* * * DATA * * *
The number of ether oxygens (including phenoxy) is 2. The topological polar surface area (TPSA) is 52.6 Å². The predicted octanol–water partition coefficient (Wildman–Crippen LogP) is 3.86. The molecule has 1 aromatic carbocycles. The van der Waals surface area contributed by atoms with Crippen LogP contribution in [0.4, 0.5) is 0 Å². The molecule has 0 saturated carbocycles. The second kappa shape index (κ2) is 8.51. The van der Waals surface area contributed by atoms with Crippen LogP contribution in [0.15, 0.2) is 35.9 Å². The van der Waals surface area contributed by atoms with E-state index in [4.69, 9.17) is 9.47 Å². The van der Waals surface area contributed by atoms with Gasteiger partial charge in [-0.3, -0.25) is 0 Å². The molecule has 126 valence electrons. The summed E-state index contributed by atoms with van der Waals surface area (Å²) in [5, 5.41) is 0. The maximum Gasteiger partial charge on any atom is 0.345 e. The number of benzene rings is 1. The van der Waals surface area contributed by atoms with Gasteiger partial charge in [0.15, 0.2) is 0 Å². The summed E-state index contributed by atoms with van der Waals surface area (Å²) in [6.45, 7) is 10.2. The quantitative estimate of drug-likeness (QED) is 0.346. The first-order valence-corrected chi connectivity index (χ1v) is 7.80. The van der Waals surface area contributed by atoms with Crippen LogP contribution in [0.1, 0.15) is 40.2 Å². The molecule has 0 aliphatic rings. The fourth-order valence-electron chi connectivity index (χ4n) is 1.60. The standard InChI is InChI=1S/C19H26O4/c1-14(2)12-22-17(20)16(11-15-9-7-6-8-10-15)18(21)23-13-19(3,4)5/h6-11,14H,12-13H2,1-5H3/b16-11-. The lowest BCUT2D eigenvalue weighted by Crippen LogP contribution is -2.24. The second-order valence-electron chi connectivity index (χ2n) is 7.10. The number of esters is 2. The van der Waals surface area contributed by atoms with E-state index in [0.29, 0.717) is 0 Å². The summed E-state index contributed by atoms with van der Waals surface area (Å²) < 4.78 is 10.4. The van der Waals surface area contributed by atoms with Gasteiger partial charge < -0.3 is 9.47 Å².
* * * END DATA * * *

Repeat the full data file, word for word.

The number of ether oxygens (including phenoxy) is 2. The topological polar surface area (TPSA) is 52.6 Å². The predicted octanol–water partition coefficient (Wildman–Crippen LogP) is 3.86. The molecule has 1 aromatic carbocycles. The van der Waals surface area contributed by atoms with Crippen LogP contribution in [0.4, 0.5) is 0 Å². The molecule has 0 saturated carbocycles. The second kappa shape index (κ2) is 8.51. The van der Waals surface area contributed by atoms with Crippen LogP contribution in [0.15, 0.2) is 35.9 Å². The van der Waals surface area contributed by atoms with E-state index in [4.69, 9.17) is 9.47 Å². The van der Waals surface area contributed by atoms with Gasteiger partial charge in [-0.3, -0.25) is 0 Å². The molecule has 126 valence electrons. The summed E-state index contributed by atoms with van der Waals surface area (Å²) in [5, 5.41) is 0. The maximum Gasteiger partial charge on any atom is 0.345 e. The number of benzene rings is 1. The van der Waals surface area contributed by atoms with Gasteiger partial charge in [0.15, 0.2) is 0 Å². The summed E-state index contributed by atoms with van der Waals surface area (Å²) in [6.45, 7) is 10.2. The quantitative estimate of drug-likeness (QED) is 0.346. The first-order valence-corrected chi connectivity index (χ1v) is 7.80. The van der Waals surface area contributed by atoms with Crippen LogP contribution in [0.1, 0.15) is 40.2 Å². The molecule has 0 aliphatic rings. The fourth-order valence-electron chi connectivity index (χ4n) is 1.60. The standard InChI is InChI=1S/C19H26O4/c1-14(2)12-22-17(20)16(11-15-9-7-6-8-10-15)18(21)23-13-19(3,4)5/h6-11,14H,12-13H2,1-5H3/b16-11-. The lowest BCUT2D eigenvalue weighted by Crippen LogP contribution is -2.24. The second-order valence-electron chi connectivity index (χ2n) is 7.10. The number of esters is 2. The van der Waals surface area contributed by atoms with E-state index in [0.29, 0.717) is 0 Å². The summed E-state index contributed by atoms with van der Waals surface area (Å²) < 4.78 is 10.4. The van der Waals surface area contributed by atoms with Gasteiger partial charge < -0.3 is 9.47 Å².